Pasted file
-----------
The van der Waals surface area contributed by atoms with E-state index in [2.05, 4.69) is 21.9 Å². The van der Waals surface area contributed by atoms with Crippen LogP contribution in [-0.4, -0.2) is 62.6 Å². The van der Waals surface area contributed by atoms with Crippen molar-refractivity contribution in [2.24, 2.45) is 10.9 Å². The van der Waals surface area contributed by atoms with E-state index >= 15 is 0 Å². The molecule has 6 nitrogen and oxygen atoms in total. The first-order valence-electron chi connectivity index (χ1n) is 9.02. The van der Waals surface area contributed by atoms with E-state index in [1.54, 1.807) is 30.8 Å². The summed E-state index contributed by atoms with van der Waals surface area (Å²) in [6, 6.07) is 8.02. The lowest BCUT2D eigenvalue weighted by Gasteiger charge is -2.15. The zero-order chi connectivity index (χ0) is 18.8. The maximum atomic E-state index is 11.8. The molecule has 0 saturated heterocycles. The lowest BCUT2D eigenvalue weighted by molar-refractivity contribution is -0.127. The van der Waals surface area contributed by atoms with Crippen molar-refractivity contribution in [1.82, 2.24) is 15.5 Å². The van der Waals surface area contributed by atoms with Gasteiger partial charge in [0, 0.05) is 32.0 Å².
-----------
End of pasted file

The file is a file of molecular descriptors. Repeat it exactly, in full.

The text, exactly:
The van der Waals surface area contributed by atoms with E-state index in [2.05, 4.69) is 21.9 Å². The van der Waals surface area contributed by atoms with Crippen LogP contribution in [-0.4, -0.2) is 62.6 Å². The van der Waals surface area contributed by atoms with Crippen molar-refractivity contribution in [2.24, 2.45) is 10.9 Å². The van der Waals surface area contributed by atoms with E-state index >= 15 is 0 Å². The molecule has 6 nitrogen and oxygen atoms in total. The first-order valence-electron chi connectivity index (χ1n) is 9.02. The van der Waals surface area contributed by atoms with E-state index in [1.54, 1.807) is 30.8 Å². The summed E-state index contributed by atoms with van der Waals surface area (Å²) in [6, 6.07) is 8.02. The lowest BCUT2D eigenvalue weighted by Gasteiger charge is -2.15. The zero-order chi connectivity index (χ0) is 18.8. The maximum atomic E-state index is 11.8. The molecule has 0 saturated heterocycles. The lowest BCUT2D eigenvalue weighted by molar-refractivity contribution is -0.127. The van der Waals surface area contributed by atoms with Crippen molar-refractivity contribution in [1.82, 2.24) is 15.5 Å². The van der Waals surface area contributed by atoms with Gasteiger partial charge in [0, 0.05) is 32.0 Å².